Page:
Hicks or high-rollers, it makes no difference when sports go bad

by Josh Stewart

Damn, Mom!

I spent the better part of an afternoon telling my co-workers that despite being a 31-year-old, married, home-owning adult, my mother would drag me by my ear to the police department if I were at a house when a rape allegedly occurred.

Of course, I called her that evening, and, as moms tend to do, she threw me a curveball that would buckle A-Rod’s knees.

‘“I wouldn’t do that,’” she said. Later, she added, ‘“You don’t know what you’ll end up doing to protect your child.’”

Well, after a couple of hours calling the parents of the Long Islanders who are currently embroiled in the Duke lacrosse rape controversy, I’ve got a pretty decent idea. My probing was required due diligence, but as with anybody else trying to get a comment, it was utterly fruitless. Two hang-ups, a ‘“No comment,’” a ‘“He’ll be able to comment in a couple of weeks’” and one ‘“Call his father’” had me concluding that it would’ve been more productive to just sit at my desk and do my nails.

I tried and tried to accept my mom’s premise that these parents are going through hell and are just doing the best they can. Sorry, Mom. You did a fine job and need not make excuses for maniac moms and demented dads.

If these parents had done the best they could instead of being enablers of the worst kind, their kids wouldn’t be watching episodes of ‘“Oz’” to try to develop survival strategies in the state pen. There’s a soul and a consciousness missing in these kids. And no, the lack of DNA evidence doesn’t change that opinion. As a fellow journalist said so eloquently to me the other day, ‘“I think these guys are smart enough to wear rubbers before they rape a stripper.’” Whether it caused them to be dastardly enough to commit a rape or gutless enough to erect a five-story wall of silence, this is a story of parents who failed miserably. Unfortunately, this story has turned into one of privilege, of BMW-driving thugs from the Northeast burbs who came down South and thwarted Andy and Barney just because they could.

It’s not.

I know this because I’ve witnessed my fair share of psychotic parental behavior while covering prep sports in small, blue-collar towns in North Carolina. Yeah, I was threatened by hayseed fathers promising to ‘“find me’” for failing to give little Johnny his due. I’ve been chased by girth-laden cheerleader moms ‘— sporting elastic waistbands and bad attitudes ‘— who said after a win how I’d now have to write about the middle-school football team that I had supposedly buried all season.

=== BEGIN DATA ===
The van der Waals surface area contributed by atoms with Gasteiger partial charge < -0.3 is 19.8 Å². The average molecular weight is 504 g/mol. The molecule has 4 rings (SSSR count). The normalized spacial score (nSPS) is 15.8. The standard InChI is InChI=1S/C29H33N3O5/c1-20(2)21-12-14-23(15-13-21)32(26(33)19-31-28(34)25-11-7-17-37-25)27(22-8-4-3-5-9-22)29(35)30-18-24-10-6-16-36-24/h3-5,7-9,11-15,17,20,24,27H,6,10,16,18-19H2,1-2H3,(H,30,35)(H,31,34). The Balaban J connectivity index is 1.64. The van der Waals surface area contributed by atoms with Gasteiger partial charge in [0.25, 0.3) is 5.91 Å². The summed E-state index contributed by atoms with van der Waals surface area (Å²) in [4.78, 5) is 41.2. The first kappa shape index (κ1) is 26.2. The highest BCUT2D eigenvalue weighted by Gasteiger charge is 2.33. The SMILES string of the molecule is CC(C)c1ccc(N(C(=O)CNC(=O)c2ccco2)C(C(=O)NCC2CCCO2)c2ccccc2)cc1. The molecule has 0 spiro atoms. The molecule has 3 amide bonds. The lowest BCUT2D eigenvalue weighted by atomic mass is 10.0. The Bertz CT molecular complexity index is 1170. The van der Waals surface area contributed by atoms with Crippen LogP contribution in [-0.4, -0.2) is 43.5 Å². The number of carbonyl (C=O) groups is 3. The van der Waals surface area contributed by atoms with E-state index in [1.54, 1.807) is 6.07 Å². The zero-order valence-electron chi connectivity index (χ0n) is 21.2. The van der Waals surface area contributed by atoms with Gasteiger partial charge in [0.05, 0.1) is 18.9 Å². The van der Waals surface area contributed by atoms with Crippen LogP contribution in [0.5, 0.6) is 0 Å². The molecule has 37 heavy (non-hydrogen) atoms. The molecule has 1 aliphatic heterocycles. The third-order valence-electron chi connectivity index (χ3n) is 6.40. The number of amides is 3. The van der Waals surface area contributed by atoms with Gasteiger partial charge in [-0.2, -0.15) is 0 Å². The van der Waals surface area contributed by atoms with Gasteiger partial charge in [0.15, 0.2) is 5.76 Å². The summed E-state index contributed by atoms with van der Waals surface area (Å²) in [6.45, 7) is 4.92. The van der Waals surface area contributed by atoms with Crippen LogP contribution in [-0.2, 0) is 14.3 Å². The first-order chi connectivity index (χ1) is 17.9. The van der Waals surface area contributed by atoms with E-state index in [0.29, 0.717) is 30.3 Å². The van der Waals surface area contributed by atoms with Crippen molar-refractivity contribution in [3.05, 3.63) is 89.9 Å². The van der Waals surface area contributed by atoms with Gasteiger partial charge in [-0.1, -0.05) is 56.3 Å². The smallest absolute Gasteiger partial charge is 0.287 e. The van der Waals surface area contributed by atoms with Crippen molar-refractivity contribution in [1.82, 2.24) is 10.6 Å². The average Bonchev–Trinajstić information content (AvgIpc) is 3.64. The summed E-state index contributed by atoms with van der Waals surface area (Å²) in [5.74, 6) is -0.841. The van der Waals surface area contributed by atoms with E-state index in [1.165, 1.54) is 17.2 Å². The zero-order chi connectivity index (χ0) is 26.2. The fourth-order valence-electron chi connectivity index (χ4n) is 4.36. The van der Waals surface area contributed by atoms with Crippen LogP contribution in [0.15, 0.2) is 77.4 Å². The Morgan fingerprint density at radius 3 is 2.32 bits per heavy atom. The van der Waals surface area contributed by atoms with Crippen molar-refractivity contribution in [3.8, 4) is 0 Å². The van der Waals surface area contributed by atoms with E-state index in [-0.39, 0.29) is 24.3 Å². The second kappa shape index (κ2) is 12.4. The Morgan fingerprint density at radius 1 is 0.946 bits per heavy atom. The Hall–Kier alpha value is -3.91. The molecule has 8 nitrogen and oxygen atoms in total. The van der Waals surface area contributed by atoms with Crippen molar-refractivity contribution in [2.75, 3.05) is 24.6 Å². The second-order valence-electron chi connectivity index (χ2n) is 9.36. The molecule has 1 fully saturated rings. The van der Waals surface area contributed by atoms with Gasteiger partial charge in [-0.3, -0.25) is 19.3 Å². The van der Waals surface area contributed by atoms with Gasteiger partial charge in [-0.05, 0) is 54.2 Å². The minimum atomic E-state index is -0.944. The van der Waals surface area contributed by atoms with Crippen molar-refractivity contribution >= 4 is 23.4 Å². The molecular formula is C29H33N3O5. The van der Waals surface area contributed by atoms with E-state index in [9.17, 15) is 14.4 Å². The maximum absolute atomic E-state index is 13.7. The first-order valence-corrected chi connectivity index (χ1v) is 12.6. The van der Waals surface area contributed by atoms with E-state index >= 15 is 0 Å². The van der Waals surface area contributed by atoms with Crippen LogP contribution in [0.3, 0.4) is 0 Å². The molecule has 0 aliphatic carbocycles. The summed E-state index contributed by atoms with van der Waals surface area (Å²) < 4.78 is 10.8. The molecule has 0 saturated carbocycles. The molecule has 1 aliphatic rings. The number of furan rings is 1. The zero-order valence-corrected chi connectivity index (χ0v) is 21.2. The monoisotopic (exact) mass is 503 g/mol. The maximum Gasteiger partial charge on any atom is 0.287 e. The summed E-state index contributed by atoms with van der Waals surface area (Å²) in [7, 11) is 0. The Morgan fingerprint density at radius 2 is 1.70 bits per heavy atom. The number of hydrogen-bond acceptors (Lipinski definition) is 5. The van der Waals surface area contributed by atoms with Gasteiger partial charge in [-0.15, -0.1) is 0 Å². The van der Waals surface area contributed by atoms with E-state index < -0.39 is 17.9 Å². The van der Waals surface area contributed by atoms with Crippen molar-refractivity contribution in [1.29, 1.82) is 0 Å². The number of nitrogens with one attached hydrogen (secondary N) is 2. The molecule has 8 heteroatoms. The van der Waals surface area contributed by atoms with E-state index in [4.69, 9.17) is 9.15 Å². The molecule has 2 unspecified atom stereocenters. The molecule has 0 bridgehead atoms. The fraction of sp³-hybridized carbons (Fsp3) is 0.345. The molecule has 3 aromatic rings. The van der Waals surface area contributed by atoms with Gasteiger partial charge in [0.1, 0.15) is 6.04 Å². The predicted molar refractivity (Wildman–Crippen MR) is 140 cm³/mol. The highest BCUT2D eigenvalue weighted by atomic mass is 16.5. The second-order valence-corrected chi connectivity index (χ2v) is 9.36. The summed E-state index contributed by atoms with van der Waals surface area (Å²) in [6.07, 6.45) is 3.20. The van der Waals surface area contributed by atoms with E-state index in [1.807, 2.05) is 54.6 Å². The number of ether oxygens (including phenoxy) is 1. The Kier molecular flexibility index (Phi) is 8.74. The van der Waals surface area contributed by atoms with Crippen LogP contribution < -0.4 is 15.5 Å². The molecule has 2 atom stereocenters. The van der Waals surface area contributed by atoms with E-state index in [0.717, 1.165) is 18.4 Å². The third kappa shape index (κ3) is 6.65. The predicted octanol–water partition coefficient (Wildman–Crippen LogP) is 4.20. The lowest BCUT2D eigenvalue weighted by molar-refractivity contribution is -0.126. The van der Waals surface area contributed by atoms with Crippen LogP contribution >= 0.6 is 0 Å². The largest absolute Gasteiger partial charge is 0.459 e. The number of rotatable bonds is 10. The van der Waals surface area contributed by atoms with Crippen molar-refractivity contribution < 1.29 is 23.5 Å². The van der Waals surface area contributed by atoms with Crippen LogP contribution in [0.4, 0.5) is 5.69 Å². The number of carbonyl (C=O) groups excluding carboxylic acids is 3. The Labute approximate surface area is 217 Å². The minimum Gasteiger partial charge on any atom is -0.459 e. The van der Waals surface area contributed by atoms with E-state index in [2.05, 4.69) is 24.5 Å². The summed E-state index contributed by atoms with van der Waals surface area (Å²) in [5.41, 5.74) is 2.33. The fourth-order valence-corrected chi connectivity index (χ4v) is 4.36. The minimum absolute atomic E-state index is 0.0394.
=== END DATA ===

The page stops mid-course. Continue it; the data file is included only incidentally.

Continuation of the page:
Talk about kids getting conditioned that they can do no wrong’….

At least I could always count on the coaches to fill the void of ethics and perspective. Well, except for that football assistant coach who exposed himself to a waitress during a break from a state coaches’ clinic. The story goes that he wanted her to see his ‘“brain.’”

And racial insensitivity? Please. You haven’t been disgusted until you’ve heard a wrestler from a backwards locale, after winning a state title for his team against a squad of mostly black counterparts, having to be reminded by a teammate not to use the ‘“n’” word while speaking to a scribe.’ ‘ 

No, this just isn’t a case of Porsches vs. pickup trucks. Everybody, regardless of whether they’re splitting stocks or splitting logs to make ends meet, can easily get lost in the high that is athletics.

And once ‘“sports syndrome’” latches on, it’s hard to return to reality. I’ve had but one experience with the Duke lacrosse team, walking past their bus on the way to cover a Blue Devils basketball game about eight years ago. I still remember the screams of upperclassmen threatening the freshmen for not getting the equipment on the bus quickly enough.

Some call that harmless initiation. But considering the allegations ‘— that Duke’s players morphed from chaotic hooliganism to militant adherence to closed ranks ‘— it’s quite significant. These kids have responsibility, honor and self-discipline drilled into them ‘— as it pertains to the team. But the rest of the world? Hell, that’s just something that gets in their way.

Gee, did I just describe Duke’s lacrosse team, or the Crips and the Bloods? Scarily similar, aren’t they? Remember, this isn’t about money.

What is it about? It’s about this e-mail sent to his teammates by Ryan McFadyen the night of the alleged attack, presented here as it was sent:

To whom it may concern

Tommrow [sic] night, after tonights show, ive decided to have some strippers over to edens 2c [dorm]. all are welcome.. however there will be no nudity. I plan on killing the bitches as soon as [they] walk in and proceding [sic] to cut their skin off.’…

How appropriate that I had to put [sic] in there. What’s sicker? The fact that in Long Island, Staten Island, North Carolina, North Dakota and everywhere else there are parents and coaches who will overlook and even conceal such depravity because someone can thrill their hearts with a goal, basket or touchdown.

My wife and I are thinking about starting a family. And as much as I’d love a Josh Jr. who would make up for each and every one of his pop’s athletic deficiencies, I think I’d be happier if he was the kid who chased fireflies in right field then put away his glove and took all the piano lessons I skipped.

Because frankly, this sports culture scares the living hell out of me ‘— both on Easy Street and Main Street.

North Carolina native Josh Stewart covered high school sports for The Gaston Gazette from 1997-2000, before becoming sports editor for the Long Island Press. You can reach him at